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Wedgie

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A male receiving a wedgie

A wedgie is the act of forcibly pulling a person's underwear upwards from the back. The act is often performed as a school prank or a form of bullying.

Wedgies are commonly featured in popular works, either as a form of low comedy or as a behaviour representative of bullying. In such works, briefs are usually the type of underpants that are worn by the victim.[1][2]

Dangers

Wedgies, especially when performed on males, can be dangerous, potentially causing testicular or scrotal damage. An incident in 2004 involving a ten-year-old boy required reattachment of a testicle to the scrotum.[3]

Variations

A female receiving a regular wedgie

As a prank or form of bullying, there are a number of variants to the normal, or traditional wedgie. It is impractical to list every variant, as the names and processes can be rather subjective; however, there are a few better-known variants of the wedgie.

  • The melvin is a variant where the victim's underwear is pulled up from the front, to cause injury, or, at least, severe pain to the victim's genitals.[4] The female variant is sometimes called a minerva.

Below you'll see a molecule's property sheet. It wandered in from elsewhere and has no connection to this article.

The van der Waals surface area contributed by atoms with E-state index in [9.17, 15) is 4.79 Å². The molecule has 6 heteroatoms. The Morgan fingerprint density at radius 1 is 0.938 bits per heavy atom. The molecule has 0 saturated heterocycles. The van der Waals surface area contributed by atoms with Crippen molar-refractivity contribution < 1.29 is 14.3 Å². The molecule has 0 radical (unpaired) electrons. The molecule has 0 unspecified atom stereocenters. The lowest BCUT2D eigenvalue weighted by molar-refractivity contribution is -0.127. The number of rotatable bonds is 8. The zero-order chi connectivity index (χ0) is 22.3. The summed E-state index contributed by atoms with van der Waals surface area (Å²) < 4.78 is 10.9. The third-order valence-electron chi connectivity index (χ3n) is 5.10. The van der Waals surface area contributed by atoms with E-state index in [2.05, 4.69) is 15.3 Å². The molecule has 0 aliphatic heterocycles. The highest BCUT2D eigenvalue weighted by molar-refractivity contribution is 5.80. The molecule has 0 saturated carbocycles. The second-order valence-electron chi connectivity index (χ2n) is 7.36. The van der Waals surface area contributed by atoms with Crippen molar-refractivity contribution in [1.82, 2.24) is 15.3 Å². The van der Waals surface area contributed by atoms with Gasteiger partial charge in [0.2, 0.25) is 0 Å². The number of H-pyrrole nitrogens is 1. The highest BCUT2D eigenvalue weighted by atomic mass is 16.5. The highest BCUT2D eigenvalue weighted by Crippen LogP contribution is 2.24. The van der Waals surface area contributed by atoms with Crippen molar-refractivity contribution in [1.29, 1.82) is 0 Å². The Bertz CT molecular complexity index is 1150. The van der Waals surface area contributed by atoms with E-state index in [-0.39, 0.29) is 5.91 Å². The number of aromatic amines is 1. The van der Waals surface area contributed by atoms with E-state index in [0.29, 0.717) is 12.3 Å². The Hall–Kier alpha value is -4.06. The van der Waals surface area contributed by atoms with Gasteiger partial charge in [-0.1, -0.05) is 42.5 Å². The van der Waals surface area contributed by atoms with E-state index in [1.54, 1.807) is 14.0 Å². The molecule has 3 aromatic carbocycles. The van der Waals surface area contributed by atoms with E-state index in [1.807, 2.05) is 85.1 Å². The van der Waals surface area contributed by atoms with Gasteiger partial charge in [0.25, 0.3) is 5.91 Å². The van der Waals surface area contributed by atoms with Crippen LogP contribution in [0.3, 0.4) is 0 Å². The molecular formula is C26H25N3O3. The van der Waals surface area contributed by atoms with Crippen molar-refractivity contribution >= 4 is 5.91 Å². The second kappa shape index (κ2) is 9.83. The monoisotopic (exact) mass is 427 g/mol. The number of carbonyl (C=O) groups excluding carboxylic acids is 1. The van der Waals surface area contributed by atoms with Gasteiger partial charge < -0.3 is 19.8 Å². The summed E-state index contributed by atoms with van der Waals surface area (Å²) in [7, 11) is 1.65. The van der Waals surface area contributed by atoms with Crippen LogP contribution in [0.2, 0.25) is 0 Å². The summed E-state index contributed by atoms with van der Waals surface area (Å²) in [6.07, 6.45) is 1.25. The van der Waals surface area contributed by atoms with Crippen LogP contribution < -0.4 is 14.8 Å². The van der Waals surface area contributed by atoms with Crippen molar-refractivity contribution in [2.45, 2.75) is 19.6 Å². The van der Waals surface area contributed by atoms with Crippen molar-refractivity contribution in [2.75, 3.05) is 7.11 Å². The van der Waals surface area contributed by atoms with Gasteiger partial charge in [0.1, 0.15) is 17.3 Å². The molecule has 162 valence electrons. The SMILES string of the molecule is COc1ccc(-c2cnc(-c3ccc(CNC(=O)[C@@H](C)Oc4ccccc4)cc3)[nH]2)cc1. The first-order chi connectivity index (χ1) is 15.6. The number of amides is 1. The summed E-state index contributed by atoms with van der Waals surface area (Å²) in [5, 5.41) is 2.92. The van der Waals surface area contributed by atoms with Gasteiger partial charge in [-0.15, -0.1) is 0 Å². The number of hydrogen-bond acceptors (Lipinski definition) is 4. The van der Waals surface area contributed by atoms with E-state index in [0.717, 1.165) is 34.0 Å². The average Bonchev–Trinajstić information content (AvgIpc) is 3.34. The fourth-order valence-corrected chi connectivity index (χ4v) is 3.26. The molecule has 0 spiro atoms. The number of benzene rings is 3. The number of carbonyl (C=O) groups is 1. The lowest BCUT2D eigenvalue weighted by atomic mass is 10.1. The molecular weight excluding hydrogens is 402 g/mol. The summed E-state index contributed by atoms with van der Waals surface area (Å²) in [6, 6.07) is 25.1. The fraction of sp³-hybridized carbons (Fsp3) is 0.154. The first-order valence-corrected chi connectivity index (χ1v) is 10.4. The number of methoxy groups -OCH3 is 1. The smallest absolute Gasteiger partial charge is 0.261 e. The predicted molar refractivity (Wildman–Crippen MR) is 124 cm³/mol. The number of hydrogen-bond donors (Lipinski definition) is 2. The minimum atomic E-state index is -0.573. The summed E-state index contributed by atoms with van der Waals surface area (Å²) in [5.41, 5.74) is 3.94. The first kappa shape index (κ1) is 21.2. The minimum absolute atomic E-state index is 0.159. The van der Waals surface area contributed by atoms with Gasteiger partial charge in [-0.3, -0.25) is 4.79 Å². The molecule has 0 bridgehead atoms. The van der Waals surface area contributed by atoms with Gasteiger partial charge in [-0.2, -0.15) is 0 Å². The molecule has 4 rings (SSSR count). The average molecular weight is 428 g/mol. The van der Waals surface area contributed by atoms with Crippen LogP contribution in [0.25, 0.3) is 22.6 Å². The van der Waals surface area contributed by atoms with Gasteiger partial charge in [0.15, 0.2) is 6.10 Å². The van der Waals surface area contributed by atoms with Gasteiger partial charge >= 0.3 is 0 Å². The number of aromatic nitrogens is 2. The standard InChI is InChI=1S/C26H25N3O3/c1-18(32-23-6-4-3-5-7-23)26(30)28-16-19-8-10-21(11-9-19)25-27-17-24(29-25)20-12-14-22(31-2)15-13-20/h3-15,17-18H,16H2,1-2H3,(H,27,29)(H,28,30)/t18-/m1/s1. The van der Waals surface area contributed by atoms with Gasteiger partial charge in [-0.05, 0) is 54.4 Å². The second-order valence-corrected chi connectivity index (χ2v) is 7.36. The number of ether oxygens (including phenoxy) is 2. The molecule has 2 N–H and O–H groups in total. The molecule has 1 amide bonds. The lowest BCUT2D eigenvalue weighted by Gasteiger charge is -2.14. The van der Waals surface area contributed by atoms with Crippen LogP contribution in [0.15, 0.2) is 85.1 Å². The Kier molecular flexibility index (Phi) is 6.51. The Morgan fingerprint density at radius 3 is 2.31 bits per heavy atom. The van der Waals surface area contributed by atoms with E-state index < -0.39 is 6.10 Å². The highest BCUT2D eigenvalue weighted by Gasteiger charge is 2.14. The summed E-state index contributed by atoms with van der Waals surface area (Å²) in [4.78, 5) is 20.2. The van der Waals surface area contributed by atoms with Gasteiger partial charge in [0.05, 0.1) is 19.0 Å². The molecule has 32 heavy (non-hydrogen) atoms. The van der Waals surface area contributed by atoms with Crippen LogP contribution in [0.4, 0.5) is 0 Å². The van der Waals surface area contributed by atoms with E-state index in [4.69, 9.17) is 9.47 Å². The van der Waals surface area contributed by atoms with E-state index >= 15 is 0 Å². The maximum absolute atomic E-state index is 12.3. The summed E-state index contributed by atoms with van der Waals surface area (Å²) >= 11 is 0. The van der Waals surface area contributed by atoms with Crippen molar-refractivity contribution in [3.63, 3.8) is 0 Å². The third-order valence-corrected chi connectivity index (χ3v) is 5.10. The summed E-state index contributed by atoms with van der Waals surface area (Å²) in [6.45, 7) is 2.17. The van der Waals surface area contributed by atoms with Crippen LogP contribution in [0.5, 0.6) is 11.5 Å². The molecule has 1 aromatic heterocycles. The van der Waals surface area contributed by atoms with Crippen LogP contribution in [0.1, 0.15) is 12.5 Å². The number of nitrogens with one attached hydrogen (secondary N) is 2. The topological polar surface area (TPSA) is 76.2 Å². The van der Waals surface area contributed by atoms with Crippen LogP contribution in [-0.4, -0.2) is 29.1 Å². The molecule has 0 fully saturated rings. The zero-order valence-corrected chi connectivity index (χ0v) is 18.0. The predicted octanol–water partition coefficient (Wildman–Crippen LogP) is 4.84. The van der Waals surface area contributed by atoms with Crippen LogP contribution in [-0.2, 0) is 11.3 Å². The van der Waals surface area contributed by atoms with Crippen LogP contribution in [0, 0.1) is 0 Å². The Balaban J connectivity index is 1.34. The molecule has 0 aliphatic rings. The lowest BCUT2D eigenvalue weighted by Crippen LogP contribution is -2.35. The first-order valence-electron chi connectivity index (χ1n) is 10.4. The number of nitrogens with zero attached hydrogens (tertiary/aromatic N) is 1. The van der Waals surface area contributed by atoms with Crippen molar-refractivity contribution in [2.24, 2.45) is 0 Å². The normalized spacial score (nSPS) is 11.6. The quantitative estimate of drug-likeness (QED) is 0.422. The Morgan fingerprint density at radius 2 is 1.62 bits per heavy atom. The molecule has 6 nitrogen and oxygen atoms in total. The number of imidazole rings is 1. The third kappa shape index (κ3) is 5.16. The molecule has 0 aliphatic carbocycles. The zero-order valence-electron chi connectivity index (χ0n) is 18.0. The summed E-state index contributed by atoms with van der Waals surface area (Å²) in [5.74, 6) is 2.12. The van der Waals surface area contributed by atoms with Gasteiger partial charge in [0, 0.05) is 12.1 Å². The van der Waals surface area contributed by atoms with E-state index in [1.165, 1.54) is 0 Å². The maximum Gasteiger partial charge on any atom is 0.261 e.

• The atomic wedgie entails hoisting the waistband of the receiver's underwear up and over their heads.[4] This form is the title character's signature prank from The Mask: The Animated Series.
  • The hanging wedgie is a variant in which the victim is hung from his or her underwear, elevated above the ground.[5]

See also

References

  1. ^ Wedgie. The American Heritage Dictionary of the English Language, Fourth Edition. Houghton Mifflin Company, 2004. Retrieved 30 November 2007 via Dictionary.com.
  2. ^ No More Bullies, School Counselor Resources.
  3. ^ "Emergency operation after school prank - Local stories". Yorkshire Post. 2 December 2004. Retrieved 1 August 2012. 
  4. ^ a b Curran, David (4 January 2007). "Gwyneth And 'The Atomic Wedgie'". San Francisco Chronicle. Retrieved 7 July 2009. 
  5. ^ Stuever, Hank (2 September 2002). "At School, a Most Uncomfortable Subject". The Washington Post. Retrieved 7 July 2009.